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Sen. Joe Manchin’s deal to help coal companies could cost him his Senate seat

Sen. Joe Manchin’s deal to help coal companies could cost him his Senate seat

After bipartisan rebuff, Manchin abandons private legislative deal to help fossil fuel projects

Sen. Joe Manchin has signed on to a last-ditch effort to help the coal industry, but critics warn it could cost him his seat. (Photo provided by Manchin’s political operation)

WASHINGTON – Sen. Joe Manchin of West Virginia, who made a key decision on the environment and climate policy in the last Congress before his party was ousted, may be risking his political future.

The Democrat, a member of the Senate Energy and Natural Resources Committee, has accepted a private offer from coal companies to help write a controversial deal with the Trump Administration that would roll back Barack Obama-era carbon regulations. But his decision could cost him the chance to be the ranking Republican member on one of the most powerful committees in the Senate, something he says he wants to avoid.

“I think it’s a problem for the Senate because what this would do is essentially send a message that is going to cause problems for Republicans and for the president,” Manchin told reporters in his hometown of Charleston, West Virginia, on Friday. “I don’t think it’s something I’m taking lightly.”

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The climate-change agreement is one of several contentious proposals unveiled by Trump administration officials over the last month. The officials from the Department of Interior, U.S. Environmental Protection Agency and Office of Management and Budget proposed sweeping changes to the Clean Air Act, Clean Water Act and the Endangered Species Act, which, many say, would open up the nation’s public lands for more coal mining, oil drilling and fracking. The final version of the agreement, to be released by the White House next week, is also expected to propose major changes to Obama-era rules set by the agencies to regulate greenhouse gas emissions, including an extension of the Clean Power Plan.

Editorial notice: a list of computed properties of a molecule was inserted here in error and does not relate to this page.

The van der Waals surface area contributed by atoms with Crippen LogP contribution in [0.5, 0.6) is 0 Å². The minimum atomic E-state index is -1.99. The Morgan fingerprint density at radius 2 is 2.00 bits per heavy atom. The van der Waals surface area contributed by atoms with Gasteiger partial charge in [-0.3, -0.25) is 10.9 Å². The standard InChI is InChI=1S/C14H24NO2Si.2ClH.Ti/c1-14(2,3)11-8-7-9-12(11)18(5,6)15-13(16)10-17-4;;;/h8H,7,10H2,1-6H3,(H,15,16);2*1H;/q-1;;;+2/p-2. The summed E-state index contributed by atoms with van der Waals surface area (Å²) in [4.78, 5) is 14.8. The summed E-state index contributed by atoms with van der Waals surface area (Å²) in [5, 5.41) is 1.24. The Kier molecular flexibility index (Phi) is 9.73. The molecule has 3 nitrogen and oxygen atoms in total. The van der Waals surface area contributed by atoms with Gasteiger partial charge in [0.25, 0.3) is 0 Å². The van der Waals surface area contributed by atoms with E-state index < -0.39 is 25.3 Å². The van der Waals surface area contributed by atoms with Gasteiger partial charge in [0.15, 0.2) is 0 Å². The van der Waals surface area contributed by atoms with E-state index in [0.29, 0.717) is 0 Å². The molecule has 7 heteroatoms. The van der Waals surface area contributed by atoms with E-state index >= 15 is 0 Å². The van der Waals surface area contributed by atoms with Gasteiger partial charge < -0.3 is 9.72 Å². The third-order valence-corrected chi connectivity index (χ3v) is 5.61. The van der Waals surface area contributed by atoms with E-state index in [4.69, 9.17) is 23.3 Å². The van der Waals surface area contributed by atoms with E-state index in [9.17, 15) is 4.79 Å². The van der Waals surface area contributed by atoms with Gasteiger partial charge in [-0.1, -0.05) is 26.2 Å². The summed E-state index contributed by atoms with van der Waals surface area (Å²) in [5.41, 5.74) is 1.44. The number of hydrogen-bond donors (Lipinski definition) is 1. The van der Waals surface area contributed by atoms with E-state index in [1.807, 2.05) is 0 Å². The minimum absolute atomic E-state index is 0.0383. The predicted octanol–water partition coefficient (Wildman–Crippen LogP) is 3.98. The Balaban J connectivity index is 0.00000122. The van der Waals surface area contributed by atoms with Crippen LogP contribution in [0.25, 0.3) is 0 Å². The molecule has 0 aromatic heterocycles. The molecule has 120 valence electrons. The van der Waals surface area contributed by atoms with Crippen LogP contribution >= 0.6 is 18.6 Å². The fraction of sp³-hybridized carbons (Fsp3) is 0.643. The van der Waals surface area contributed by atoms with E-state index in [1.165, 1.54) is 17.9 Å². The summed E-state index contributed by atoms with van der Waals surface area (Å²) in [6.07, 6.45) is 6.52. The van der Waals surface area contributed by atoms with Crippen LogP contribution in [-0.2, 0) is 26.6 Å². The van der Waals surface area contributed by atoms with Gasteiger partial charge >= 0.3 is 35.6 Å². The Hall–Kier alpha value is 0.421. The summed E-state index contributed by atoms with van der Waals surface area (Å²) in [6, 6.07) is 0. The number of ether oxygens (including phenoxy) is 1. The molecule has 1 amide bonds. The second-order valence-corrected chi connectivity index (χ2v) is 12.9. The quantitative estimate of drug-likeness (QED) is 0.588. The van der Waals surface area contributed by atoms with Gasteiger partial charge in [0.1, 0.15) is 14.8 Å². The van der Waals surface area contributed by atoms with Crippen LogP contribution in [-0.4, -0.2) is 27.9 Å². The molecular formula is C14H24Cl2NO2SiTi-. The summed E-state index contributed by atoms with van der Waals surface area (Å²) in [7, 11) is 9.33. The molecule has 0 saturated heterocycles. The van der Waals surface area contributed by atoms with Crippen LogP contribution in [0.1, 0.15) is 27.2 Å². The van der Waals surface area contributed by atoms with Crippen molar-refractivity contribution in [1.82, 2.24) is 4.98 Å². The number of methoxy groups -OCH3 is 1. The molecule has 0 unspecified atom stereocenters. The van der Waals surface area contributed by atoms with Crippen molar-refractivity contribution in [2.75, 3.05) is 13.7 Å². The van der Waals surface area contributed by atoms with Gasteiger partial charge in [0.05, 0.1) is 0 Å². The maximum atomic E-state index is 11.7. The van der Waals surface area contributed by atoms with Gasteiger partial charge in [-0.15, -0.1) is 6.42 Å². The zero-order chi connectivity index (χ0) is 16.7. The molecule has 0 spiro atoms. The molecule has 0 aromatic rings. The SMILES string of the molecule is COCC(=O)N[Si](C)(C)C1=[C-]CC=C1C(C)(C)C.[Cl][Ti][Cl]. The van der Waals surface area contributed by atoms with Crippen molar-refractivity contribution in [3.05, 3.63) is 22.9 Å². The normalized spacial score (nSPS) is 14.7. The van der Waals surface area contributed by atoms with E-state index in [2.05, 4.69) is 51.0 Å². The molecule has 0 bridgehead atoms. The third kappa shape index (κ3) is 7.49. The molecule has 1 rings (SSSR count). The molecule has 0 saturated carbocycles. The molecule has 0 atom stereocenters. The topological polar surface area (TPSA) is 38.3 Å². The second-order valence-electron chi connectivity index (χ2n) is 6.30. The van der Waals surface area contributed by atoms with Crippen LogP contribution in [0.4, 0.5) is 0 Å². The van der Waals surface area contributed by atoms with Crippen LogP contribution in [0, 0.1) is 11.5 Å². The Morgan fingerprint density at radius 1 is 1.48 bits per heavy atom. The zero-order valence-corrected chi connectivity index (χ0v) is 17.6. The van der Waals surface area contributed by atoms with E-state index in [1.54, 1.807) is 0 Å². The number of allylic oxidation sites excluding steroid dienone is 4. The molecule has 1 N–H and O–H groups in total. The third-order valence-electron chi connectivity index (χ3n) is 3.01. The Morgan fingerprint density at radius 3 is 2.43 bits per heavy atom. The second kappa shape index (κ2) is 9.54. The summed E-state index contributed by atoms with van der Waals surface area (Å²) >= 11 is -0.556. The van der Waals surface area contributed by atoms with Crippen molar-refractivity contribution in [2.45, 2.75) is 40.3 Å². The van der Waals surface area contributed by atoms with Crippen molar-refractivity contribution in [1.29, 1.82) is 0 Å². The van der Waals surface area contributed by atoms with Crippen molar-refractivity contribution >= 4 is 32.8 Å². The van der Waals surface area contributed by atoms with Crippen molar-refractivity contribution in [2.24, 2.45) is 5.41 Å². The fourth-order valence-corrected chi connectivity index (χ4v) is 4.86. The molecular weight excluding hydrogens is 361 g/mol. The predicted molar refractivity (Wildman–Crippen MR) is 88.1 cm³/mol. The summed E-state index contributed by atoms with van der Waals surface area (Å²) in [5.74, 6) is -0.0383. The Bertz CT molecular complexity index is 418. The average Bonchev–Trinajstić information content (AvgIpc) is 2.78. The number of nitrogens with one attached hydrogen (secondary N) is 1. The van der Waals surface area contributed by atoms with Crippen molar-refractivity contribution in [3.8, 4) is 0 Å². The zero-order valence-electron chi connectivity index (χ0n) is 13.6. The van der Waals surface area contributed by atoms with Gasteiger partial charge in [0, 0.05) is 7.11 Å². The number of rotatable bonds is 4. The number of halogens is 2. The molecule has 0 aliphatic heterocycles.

The agreement, while being written, was signed and delivered Friday to the Senate Environment and Public Works Committee, where it is to be debated and voted on over the next few days.

On Sunday, Manchin’s political campaign announced an agreement with the American Coalition for Clean Coal Electricity, an industry group that would help lobby Congress to vote the agreement through.

This is part of the first major collaboration between the Democratic Senatorial Campaign Committee and the groups that will help Manchin and his GOP colleagues on

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